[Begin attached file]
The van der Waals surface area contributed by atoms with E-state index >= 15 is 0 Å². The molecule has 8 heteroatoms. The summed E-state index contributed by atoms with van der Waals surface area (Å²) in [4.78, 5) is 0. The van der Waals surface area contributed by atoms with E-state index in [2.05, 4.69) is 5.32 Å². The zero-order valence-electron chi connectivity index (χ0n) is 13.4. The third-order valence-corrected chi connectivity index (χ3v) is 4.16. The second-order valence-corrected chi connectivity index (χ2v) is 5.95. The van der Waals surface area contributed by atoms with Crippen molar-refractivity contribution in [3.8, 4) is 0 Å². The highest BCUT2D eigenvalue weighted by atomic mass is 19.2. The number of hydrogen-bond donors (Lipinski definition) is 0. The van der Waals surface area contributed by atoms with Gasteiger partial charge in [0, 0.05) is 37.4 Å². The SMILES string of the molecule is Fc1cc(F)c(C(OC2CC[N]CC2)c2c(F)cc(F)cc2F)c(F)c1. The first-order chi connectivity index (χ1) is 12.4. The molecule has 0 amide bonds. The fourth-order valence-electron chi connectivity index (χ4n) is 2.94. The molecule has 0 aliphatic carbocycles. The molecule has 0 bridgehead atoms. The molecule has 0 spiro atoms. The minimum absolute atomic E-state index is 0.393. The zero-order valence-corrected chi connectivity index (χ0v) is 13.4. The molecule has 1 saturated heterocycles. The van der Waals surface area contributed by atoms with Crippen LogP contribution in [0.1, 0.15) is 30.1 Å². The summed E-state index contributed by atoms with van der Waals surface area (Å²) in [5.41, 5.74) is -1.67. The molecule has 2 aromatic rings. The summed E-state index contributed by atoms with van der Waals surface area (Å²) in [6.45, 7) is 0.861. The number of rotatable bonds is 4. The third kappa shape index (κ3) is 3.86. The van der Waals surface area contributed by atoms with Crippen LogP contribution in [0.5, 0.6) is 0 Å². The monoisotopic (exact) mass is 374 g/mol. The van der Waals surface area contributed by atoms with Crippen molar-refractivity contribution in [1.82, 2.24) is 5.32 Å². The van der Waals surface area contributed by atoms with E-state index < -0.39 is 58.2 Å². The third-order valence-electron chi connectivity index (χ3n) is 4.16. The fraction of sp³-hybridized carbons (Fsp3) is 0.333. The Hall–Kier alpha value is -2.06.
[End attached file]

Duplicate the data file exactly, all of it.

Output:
The van der Waals surface area contributed by atoms with E-state index >= 15 is 0 Å². The molecule has 8 heteroatoms. The summed E-state index contributed by atoms with van der Waals surface area (Å²) in [4.78, 5) is 0. The van der Waals surface area contributed by atoms with E-state index in [2.05, 4.69) is 5.32 Å². The zero-order valence-electron chi connectivity index (χ0n) is 13.4. The third-order valence-corrected chi connectivity index (χ3v) is 4.16. The second-order valence-corrected chi connectivity index (χ2v) is 5.95. The van der Waals surface area contributed by atoms with Crippen molar-refractivity contribution in [3.8, 4) is 0 Å². The highest BCUT2D eigenvalue weighted by atomic mass is 19.2. The number of hydrogen-bond donors (Lipinski definition) is 0. The van der Waals surface area contributed by atoms with Gasteiger partial charge in [0, 0.05) is 37.4 Å². The SMILES string of the molecule is Fc1cc(F)c(C(OC2CC[N]CC2)c2c(F)cc(F)cc2F)c(F)c1. The first-order chi connectivity index (χ1) is 12.4. The molecule has 0 amide bonds. The fourth-order valence-electron chi connectivity index (χ4n) is 2.94. The molecule has 0 aliphatic carbocycles. The molecule has 0 bridgehead atoms. The molecule has 0 spiro atoms. The minimum absolute atomic E-state index is 0.393. The zero-order valence-corrected chi connectivity index (χ0v) is 13.4. The molecule has 1 saturated heterocycles. The van der Waals surface area contributed by atoms with Crippen LogP contribution in [0.1, 0.15) is 30.1 Å². The summed E-state index contributed by atoms with van der Waals surface area (Å²) in [5.41, 5.74) is -1.67. The molecule has 2 aromatic rings. The summed E-state index contributed by atoms with van der Waals surface area (Å²) in [6.45, 7) is 0.861. The number of rotatable bonds is 4. The third kappa shape index (κ3) is 3.86. The van der Waals surface area contributed by atoms with Crippen LogP contribution in [0.5, 0.6) is 0 Å². The monoisotopic (exact) mass is 374 g/mol. The van der Waals surface area contributed by atoms with Crippen molar-refractivity contribution in [1.82, 2.24) is 5.32 Å². The van der Waals surface area contributed by atoms with E-state index < -0.39 is 58.2 Å². The third-order valence-electron chi connectivity index (χ3n) is 4.16. The fraction of sp³-hybridized carbons (Fsp3) is 0.333. The Hall–Kier alpha value is -2.06.